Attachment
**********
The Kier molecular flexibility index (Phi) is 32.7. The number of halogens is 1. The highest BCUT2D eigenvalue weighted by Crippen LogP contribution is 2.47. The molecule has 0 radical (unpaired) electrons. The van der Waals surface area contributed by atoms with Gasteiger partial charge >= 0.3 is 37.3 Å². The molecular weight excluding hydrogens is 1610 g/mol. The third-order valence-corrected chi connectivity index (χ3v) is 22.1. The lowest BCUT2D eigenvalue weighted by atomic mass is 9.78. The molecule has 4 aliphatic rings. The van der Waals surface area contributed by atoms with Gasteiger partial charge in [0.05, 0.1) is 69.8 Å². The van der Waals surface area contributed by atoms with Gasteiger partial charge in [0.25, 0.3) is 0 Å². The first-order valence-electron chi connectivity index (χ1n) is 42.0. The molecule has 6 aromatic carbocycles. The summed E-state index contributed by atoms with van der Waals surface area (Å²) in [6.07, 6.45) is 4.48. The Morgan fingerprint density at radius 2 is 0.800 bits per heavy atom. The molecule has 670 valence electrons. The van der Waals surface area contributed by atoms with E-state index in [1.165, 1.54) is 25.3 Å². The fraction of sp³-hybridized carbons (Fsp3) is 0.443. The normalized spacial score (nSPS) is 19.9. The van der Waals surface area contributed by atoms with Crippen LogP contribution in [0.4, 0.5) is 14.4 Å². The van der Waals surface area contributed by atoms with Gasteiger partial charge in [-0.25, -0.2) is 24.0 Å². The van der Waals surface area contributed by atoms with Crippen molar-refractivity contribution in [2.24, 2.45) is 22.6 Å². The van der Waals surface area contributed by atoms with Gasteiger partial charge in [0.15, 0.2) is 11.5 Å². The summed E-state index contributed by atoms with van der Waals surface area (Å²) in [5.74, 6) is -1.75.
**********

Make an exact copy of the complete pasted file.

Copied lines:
The Kier molecular flexibility index (Phi) is 32.7. The number of halogens is 1. The highest BCUT2D eigenvalue weighted by Crippen LogP contribution is 2.47. The molecule has 0 radical (unpaired) electrons. The van der Waals surface area contributed by atoms with Gasteiger partial charge >= 0.3 is 37.3 Å². The molecular weight excluding hydrogens is 1610 g/mol. The third-order valence-corrected chi connectivity index (χ3v) is 22.1. The lowest BCUT2D eigenvalue weighted by atomic mass is 9.78. The molecule has 4 aliphatic rings. The van der Waals surface area contributed by atoms with Gasteiger partial charge in [0.05, 0.1) is 69.8 Å². The van der Waals surface area contributed by atoms with Gasteiger partial charge in [0.25, 0.3) is 0 Å². The first-order valence-electron chi connectivity index (χ1n) is 42.0. The molecule has 6 aromatic carbocycles. The summed E-state index contributed by atoms with van der Waals surface area (Å²) in [6.07, 6.45) is 4.48. The Morgan fingerprint density at radius 2 is 0.800 bits per heavy atom. The molecule has 670 valence electrons. The van der Waals surface area contributed by atoms with E-state index in [1.165, 1.54) is 25.3 Å². The fraction of sp³-hybridized carbons (Fsp3) is 0.443. The normalized spacial score (nSPS) is 19.9. The van der Waals surface area contributed by atoms with Crippen LogP contribution in [0.4, 0.5) is 14.4 Å². The van der Waals surface area contributed by atoms with Gasteiger partial charge in [-0.25, -0.2) is 24.0 Å². The van der Waals surface area contributed by atoms with Crippen molar-refractivity contribution in [2.24, 2.45) is 22.6 Å². The van der Waals surface area contributed by atoms with Gasteiger partial charge in [0.15, 0.2) is 11.5 Å². The summed E-state index contributed by atoms with van der Waals surface area (Å²) in [5.74, 6) is -1.75.